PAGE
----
When nine-year-old Abinash’s parents moved from Nepal to India seeking work, he was almost orphaned and missed his first two years of school.
Fortunately, Abinash now lives with relatives in Bahuliya where he was urged to return to school by community members who were trained by a new education programme.
However, he is one of the lucky ones. The number of out of school (OOSC) children in rural Nepal remains unacceptably high, in spite of efforts to increase access to education locally.
Yet through the Remote Rural Schools Construction partnership project between Educate A Child (EAC) and buildOn, communities are mobilising to ensure that vulnerable children across six different countries claim their seat in a classroom.
Launched in 2015, this project seeks to empower local leaders to develop strategies to enrol OOSC. So far, the programme has enrolled more than 4,500 Nepalese OOSC and over 20,000 in Burkina Faso, Haiti, Malawi, Mali and Senegal.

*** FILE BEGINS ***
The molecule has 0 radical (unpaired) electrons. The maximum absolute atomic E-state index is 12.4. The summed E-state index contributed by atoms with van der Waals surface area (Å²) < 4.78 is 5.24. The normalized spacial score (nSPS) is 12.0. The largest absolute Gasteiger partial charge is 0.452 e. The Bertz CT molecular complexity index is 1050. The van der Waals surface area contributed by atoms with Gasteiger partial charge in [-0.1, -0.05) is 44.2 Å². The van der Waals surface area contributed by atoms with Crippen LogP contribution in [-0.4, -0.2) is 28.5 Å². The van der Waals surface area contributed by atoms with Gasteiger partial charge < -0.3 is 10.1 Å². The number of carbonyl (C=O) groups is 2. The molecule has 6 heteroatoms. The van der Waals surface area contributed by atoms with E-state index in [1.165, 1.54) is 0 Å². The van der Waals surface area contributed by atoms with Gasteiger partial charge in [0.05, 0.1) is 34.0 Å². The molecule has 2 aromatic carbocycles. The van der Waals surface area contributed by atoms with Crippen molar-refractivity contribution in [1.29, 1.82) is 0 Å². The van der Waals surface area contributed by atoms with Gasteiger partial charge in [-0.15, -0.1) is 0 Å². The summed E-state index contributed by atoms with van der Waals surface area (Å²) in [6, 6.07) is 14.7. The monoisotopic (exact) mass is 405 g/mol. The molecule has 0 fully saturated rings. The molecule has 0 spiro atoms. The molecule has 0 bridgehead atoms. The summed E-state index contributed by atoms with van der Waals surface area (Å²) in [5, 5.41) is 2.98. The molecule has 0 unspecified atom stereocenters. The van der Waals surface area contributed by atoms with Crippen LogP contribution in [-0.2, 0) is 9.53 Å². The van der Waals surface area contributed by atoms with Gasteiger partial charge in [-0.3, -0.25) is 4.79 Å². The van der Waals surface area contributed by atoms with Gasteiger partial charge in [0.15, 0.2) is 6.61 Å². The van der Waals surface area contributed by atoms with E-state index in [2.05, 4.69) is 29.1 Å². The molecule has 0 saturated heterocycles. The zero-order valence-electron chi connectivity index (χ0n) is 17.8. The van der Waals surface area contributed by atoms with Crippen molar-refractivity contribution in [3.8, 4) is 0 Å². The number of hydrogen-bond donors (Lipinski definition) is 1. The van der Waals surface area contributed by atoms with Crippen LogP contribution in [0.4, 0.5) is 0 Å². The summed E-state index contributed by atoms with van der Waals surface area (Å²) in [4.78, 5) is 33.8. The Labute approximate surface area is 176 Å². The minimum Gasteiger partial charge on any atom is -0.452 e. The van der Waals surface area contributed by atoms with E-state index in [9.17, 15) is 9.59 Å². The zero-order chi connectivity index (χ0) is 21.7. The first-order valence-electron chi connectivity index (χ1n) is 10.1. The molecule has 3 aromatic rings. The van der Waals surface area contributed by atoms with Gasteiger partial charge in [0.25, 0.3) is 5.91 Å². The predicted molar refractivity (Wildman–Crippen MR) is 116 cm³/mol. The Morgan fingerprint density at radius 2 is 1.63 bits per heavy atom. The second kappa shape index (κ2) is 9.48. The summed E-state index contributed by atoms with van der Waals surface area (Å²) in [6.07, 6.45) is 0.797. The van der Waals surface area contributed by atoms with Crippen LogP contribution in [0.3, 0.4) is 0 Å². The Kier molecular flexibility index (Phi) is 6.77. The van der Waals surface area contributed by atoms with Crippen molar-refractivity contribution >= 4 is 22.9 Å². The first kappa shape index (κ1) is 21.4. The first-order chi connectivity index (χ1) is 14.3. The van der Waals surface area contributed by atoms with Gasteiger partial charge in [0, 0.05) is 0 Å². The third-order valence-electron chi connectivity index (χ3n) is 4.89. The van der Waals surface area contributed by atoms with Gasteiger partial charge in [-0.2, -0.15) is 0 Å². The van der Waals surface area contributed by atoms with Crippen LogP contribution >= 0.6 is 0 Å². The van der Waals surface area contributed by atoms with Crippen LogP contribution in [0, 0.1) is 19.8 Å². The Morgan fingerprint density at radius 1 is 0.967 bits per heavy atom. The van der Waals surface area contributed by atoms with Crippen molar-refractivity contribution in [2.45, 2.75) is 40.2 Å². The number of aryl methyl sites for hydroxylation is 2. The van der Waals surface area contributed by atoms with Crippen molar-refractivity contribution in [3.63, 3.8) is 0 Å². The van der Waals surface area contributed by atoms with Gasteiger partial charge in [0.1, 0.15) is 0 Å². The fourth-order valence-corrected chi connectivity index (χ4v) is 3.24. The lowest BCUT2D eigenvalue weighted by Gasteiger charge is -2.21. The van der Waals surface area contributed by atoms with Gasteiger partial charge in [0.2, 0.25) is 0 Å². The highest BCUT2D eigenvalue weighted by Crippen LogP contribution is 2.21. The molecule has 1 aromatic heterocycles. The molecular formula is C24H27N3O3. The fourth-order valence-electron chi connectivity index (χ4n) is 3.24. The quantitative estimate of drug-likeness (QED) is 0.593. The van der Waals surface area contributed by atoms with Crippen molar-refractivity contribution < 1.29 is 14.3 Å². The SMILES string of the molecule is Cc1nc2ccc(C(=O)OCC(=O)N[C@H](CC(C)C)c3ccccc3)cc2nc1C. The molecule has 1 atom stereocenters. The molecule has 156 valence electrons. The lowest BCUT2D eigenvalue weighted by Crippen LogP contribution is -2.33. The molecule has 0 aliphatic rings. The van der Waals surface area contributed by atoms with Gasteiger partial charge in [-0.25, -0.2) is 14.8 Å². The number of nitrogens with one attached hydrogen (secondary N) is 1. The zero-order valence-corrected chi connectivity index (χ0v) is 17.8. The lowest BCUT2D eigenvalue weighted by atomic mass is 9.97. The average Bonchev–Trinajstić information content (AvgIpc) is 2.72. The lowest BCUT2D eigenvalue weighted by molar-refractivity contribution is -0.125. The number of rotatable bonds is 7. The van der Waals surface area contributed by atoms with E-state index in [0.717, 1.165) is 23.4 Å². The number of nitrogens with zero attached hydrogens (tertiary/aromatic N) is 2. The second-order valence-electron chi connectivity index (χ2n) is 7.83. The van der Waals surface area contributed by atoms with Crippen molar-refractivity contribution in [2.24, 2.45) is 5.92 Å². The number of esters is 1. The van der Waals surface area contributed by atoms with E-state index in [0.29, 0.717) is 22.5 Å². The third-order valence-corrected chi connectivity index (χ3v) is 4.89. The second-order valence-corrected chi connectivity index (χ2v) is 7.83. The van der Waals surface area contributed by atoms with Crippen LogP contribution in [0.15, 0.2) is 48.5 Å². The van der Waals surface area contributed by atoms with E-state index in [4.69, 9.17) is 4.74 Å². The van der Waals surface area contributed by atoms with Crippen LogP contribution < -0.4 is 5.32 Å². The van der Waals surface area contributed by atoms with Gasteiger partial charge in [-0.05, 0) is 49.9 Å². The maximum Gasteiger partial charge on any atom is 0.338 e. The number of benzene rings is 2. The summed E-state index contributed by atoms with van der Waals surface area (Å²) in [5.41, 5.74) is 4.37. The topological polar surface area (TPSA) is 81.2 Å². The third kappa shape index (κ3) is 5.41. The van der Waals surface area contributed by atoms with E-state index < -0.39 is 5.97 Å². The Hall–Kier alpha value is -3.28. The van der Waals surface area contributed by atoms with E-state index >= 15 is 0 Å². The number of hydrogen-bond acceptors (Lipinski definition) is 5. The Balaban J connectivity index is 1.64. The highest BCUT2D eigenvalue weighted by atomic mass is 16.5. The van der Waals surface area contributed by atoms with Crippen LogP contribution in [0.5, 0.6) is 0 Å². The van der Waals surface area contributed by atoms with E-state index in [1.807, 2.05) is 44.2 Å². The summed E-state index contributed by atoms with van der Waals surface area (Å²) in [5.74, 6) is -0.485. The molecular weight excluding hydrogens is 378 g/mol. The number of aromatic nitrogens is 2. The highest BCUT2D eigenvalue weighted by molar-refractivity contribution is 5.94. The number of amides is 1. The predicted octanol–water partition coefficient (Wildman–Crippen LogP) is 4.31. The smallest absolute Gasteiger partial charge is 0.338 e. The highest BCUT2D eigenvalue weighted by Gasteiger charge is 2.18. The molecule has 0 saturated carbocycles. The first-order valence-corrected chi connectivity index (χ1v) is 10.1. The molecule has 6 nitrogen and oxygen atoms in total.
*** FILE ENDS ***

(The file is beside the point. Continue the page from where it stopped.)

“I’m so happy,” Abinash says. “My parents are far away, but I’m now in an environment that welcomes me. I go to a school that supported me, even though I was behind.”
Abinash was given the opportunity to catch up on his schooling by a teacher who was also trained by project staff in tailored pedagogy to help students like him. Today, he attends school regularly and hopes to become a policeman when he grows up. In Nepal, the barriers that prevent children from accessing education – poverty, gender discrimination and migratory labour patterns – are widespread and persistent.
A cornerstone of the project’s intervention is to provide the training, workshops and seed funding that empower communities to get children back to school. Community members go door-to-door discussing the importance of education with parents and conduct fundraisers to buy school supplies for needy students.
Balram Chaudhary, principal of the project school in Bahuliya, sees the difference that EAC and buildOn are making in his community. “I’m pleased that nearly all the village children are going to school now,” he says.